17 August 2006

separate and apart

Today I've been reading a few chapters of William Willimon's Pastor: The Theology and Practice of Ordained Ministry. (Summer break's not over yet... but it might as well be. Still, it's a great read so far.) One of the most fascinating parts of the book so far, oddly enough, is a short discussion of place of the weekly offering in worship. I grew up in a church where the offering always closely followed communion, but I often heard these words sandwiched in between them: "Now separate and apart... ." That's the cue for everyone to reach for their checkbooks. This is, to my knowledge at least, a strange turn of phrase unique to churches of Christ; I think it's meant to disassociate the icky "hand in your money" part from the more holy elements of the bread and the cup. I've always wondered what I would say if I had to introduce this part of the service - what's a good transition from celebrating the Eucharist to passing the collection trays?

But maybe a transition isn't what we need here. What if the way we use our finances actually has something to do with Kingdom living? What if it is actually transformed by the cross of Christ, and so it is indeed the most appropriate action to follow our participation in that salvific event? Where your treasure is, there your heart will be also. Jesus doesn't seem to consider our money to be "separate and apart" from our spiritual lives. What if our contribution is really an expression of our loving, faithful response to God, a testimony that we are citizens of a Kingdom where the property lines are quite a bit different from those of the rest of the world?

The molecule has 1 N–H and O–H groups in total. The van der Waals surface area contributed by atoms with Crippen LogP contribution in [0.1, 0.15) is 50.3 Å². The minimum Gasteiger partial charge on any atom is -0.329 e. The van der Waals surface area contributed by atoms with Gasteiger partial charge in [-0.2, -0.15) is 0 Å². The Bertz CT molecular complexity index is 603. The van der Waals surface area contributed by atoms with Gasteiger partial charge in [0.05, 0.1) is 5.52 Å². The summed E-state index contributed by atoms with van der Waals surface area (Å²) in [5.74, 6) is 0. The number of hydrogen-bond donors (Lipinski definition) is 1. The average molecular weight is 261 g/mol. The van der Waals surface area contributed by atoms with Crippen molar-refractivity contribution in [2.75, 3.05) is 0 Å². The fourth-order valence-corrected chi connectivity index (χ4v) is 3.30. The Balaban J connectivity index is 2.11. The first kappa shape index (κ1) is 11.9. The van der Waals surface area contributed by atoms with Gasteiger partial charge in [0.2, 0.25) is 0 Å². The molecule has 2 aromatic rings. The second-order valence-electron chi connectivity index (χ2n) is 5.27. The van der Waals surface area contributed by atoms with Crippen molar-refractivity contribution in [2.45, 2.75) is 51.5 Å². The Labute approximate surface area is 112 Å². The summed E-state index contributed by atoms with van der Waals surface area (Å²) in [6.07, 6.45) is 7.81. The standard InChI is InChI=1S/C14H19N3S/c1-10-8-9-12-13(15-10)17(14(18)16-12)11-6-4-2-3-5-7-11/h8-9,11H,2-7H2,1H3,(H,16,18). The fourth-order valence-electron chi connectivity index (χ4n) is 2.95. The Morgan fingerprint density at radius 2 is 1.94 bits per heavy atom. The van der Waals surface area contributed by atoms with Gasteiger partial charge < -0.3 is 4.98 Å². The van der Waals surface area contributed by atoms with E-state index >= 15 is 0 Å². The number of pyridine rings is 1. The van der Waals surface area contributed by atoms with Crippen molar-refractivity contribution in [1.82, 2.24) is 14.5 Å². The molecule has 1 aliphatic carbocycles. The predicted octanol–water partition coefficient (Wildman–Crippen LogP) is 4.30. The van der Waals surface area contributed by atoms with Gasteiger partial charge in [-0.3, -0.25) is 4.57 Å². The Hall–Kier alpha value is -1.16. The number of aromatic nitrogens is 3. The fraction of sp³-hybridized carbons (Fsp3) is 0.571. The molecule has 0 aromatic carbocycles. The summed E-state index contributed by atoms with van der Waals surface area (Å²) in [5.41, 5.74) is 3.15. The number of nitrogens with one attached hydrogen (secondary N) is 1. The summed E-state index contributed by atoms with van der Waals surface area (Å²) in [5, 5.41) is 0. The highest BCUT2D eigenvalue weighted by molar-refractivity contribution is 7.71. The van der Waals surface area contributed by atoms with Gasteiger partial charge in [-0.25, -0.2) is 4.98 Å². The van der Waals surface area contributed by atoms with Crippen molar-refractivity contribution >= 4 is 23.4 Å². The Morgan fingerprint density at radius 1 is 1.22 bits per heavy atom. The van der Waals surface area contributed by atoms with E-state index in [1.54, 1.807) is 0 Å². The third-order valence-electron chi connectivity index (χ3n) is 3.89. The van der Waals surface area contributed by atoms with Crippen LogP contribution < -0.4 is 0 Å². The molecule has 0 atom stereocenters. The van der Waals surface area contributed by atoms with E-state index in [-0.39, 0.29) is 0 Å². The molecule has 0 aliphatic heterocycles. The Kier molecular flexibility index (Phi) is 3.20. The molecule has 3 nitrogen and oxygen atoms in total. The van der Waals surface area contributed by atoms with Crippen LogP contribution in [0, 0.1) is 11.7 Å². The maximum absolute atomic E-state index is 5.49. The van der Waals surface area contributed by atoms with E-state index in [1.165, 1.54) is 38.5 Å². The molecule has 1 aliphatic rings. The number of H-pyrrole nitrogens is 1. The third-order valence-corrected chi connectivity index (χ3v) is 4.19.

Now the company of those who believed were of one heart and soul, and no one said that any of the things which he possessed was his own, but they had everything in common. And with great power the apostles gave their testimony to the resurrection of the Lord Jesus, and great grace was upon them all. There was not a needy person among them, for as many as were possessors of lands or houses sold them, and brought the proceeds of what was sold and laid it at the apostles' feet; and distribution was made to each as any had need. (Acts 4:32-35)
I found Willimon's reflection on this passage inspiring:
"Here is the church's strongest visible evidence of the truth of resurrection - a resurrected community in which old, deadly economic and social arrangements have been overturned. Here is truly "testimony to the resurrection" in this transformed people. Here is the world recreated as God meant it to be, where "there was not a needy person among them," and all things are seen as gifts entrusted to us by God rather than possessions to be tightly grasped. Each Sunday's offering is meant to be a revolutionary, countercultural, and prophetic act for the church. There are few more inflammatory and potentially disruptive acts than when the pastor stands and announces to the congregation that it is now time for the offering. Here embodied before the congregation on Sunday is what the pastor ought to be doing all week - demanding that we give God what is rightly God's, that we show that our money is where our hearts are (Matt. 6:21), and that by God's grace we are able to feel the needs of someone other than ourselves, that we are being transformed from takers into givers, that we give material, visible, monetary testimony to the Resurrection."
Pass the plates! I'm ready!!! But please don't tell me that it's "separate and apart." I don't want anything in my life to be held separate and apart from the death, burial and resurrection of Jesus Christ. I want that to shape every part, including my pocket book!

1 comment:

Jared Cramer said...

in my church we do the offering as a part of the "offertory" where the parishioners present the bread, wine and water for consecration and use in the eucharistic celebration.

right after our financial gifts are presented, along with the bread and wine, the following is said:

celebrant: all things come of thee, o lord
people: and of thine own have we given thee.